The U.N. Excuse

* Don't blame the U.N. (at least not too much).

Feeling their oats, members of the Republican leadership have aggressively and dramatically thrust themselves into world affairs. Soon-to-be Senate Majority Leader Bob Dole has been to Europe, pushing for a stronger policy on Bosnia. Anointed Speaker of the House Newt Gingrich has likewise lashed out at the conduct of Bosnian policy. And Jesse Helms, well, he has been Jesse Helms--mouthing off at any and every available moment.

All three have severely criticized the United Nations, an organization they feel has lost all credibility as the Bosnian debacle goes from bad to worse. And it's hard to argue on that point.

The U.N.'s central mission--to prevent aggression--has been so utterly warped in the Balkans that the U.N. mission there now acts as a shield for aggressors to continue their killing. An organization created in the wake of a horrendous genocide is now abetting one of its own.

But the U.N. too easily becomes a scapegoat. The second word in its title is, after all, "nations." The member states, after all, still have the bulk of the power, and thus the responsibility, for the U.N.'s conduct. The organization doesn't send out one peacekeeper without the consent of the Security Council.

That said, there is a U.N. bureaucracy, and it is responsible for its actions. So when Secretary-General Boutros Boutros-Ghali went to Sarajevo two years ago and called the Balkan conflict a "rich man's war," it is perfectly appropriate to call him a blithering idiot--the blame is his alone. Similarly, when U.N. envoy Akashi or U.N. General Rose talk like the Serbs are just another warring faction, rather than the aggressor, we can justifiably accuse them of moral cowardice.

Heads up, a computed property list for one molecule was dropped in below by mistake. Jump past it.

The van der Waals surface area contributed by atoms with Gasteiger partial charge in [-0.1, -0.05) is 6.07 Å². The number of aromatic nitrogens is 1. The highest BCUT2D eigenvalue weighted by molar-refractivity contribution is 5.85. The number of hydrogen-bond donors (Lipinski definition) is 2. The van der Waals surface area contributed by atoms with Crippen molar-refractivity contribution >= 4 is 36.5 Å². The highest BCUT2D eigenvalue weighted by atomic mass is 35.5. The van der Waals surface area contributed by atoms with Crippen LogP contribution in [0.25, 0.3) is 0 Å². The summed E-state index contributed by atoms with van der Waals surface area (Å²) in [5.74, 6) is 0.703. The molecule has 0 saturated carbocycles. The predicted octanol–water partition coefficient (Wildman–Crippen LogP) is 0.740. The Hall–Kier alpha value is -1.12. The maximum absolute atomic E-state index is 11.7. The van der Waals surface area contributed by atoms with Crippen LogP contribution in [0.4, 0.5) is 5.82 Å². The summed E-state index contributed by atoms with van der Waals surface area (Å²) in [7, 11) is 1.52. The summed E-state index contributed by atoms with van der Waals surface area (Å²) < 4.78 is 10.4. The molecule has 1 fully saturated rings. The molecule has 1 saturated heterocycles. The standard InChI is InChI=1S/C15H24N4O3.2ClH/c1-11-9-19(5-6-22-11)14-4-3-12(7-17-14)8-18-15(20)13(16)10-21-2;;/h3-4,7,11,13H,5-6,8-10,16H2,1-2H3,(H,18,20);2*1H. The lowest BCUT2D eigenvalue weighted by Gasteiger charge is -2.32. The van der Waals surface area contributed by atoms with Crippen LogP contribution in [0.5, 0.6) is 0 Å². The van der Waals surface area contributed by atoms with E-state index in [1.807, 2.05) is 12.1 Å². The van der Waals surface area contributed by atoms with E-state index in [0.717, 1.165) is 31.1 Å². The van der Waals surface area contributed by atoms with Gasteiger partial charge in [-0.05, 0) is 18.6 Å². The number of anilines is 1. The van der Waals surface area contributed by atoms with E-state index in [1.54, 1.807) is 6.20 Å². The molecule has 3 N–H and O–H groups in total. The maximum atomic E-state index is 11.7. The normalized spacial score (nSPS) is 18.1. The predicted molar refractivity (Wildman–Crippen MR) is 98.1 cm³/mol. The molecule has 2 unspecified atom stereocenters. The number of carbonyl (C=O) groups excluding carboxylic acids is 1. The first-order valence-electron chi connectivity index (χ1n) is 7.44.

But the bottom line is that the U.N. is failing in Bosnia because the member states are acting like a bunch of ninnies. It was their decision to send a lightly-armed U.N. force to the war zone. Their vague mandates opened the way for the tragic confusion on the ground. It is their abdication of responsibility that is to blame.

What Bosnia shows is not the inherent incompetence or uselessness of the U.N., but rather more like what happens when the rider gets off a tractor and leaves the machine to drive on its own: it goes around in circles. And the member states have not taken the opportunity to fit it with an auto-pilot. They have passed up several opportunities to grant the U.N. a real military capability, a reform that might have allowed it to actually do what should be done in Bosnia.

Unfortunately, that's often not the message you get from the three Republican musketeers. Especially for the xenophobic Helms, Bosnia is an opportunity to attack the idea of international organizations, of which he has a distinct phobia (witness his hysterics over the World Trade Organization).

And if it's the Helms message that carries the day, that would have major repercussions. The U.S. is the primary funder of the U.N., and without its support the organization will start to shrivel. A little shriveling, of course, might not be bad; the U.N. has distinct symptoms of blosting. But will Helms and company know when to stop? It's unlikely.

The U.N. is a tool. It remains useful in many areas of the world, where election monitoring, peace-keeping and border monitoring missions continue. Moreover, it still can serve a useful function in collective security--the Gulf War wasn't all that long ago.

Gingrich is right when he says the U.N. has been tainted by Bosnia. But the U.N. is really a symptorn of the problem rather than its source. The real problem is in Washington, Paris, London and Moscow.

David L. Bosco's column appears on alternator Wednesdays.

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